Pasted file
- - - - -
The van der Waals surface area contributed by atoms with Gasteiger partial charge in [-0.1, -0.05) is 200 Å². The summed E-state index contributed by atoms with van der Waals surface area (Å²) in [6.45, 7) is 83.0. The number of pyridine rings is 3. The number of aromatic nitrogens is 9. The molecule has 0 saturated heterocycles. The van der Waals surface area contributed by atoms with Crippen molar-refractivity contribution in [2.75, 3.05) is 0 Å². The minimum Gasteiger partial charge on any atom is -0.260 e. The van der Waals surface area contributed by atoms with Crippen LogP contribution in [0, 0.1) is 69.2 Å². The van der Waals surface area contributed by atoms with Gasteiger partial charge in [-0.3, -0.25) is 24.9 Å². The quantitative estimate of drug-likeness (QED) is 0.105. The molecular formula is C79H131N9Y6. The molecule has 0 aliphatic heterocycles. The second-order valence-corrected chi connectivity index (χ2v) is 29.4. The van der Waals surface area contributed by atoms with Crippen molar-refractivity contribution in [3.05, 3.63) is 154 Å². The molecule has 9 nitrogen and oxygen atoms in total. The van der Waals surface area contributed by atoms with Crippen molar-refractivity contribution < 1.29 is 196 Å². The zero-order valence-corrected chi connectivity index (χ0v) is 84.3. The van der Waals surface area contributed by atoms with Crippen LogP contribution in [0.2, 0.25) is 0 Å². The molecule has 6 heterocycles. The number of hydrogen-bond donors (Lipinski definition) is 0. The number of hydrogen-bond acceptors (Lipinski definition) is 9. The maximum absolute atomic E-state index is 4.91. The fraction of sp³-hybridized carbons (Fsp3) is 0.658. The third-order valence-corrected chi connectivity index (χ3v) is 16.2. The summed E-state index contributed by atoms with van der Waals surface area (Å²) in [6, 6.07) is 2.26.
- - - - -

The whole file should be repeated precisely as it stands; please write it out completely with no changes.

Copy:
The van der Waals surface area contributed by atoms with Gasteiger partial charge in [-0.1, -0.05) is 200 Å². The summed E-state index contributed by atoms with van der Waals surface area (Å²) in [6.45, 7) is 83.0. The number of pyridine rings is 3. The number of aromatic nitrogens is 9. The molecule has 0 saturated heterocycles. The van der Waals surface area contributed by atoms with Crippen molar-refractivity contribution in [2.75, 3.05) is 0 Å². The minimum Gasteiger partial charge on any atom is -0.260 e. The van der Waals surface area contributed by atoms with Crippen LogP contribution in [0, 0.1) is 69.2 Å². The van der Waals surface area contributed by atoms with Gasteiger partial charge in [-0.3, -0.25) is 24.9 Å². The quantitative estimate of drug-likeness (QED) is 0.105. The molecular formula is C79H131N9Y6. The molecule has 0 aliphatic heterocycles. The second-order valence-corrected chi connectivity index (χ2v) is 29.4. The van der Waals surface area contributed by atoms with Crippen molar-refractivity contribution in [3.05, 3.63) is 154 Å². The molecule has 9 nitrogen and oxygen atoms in total. The van der Waals surface area contributed by atoms with Crippen molar-refractivity contribution < 1.29 is 196 Å². The zero-order valence-corrected chi connectivity index (χ0v) is 84.3. The van der Waals surface area contributed by atoms with Crippen LogP contribution in [0.2, 0.25) is 0 Å². The molecule has 6 heterocycles. The number of hydrogen-bond donors (Lipinski definition) is 0. The number of hydrogen-bond acceptors (Lipinski definition) is 9. The maximum absolute atomic E-state index is 4.91. The fraction of sp³-hybridized carbons (Fsp3) is 0.658. The third-order valence-corrected chi connectivity index (χ3v) is 16.2. The summed E-state index contributed by atoms with van der Waals surface area (Å²) in [6, 6.07) is 2.26.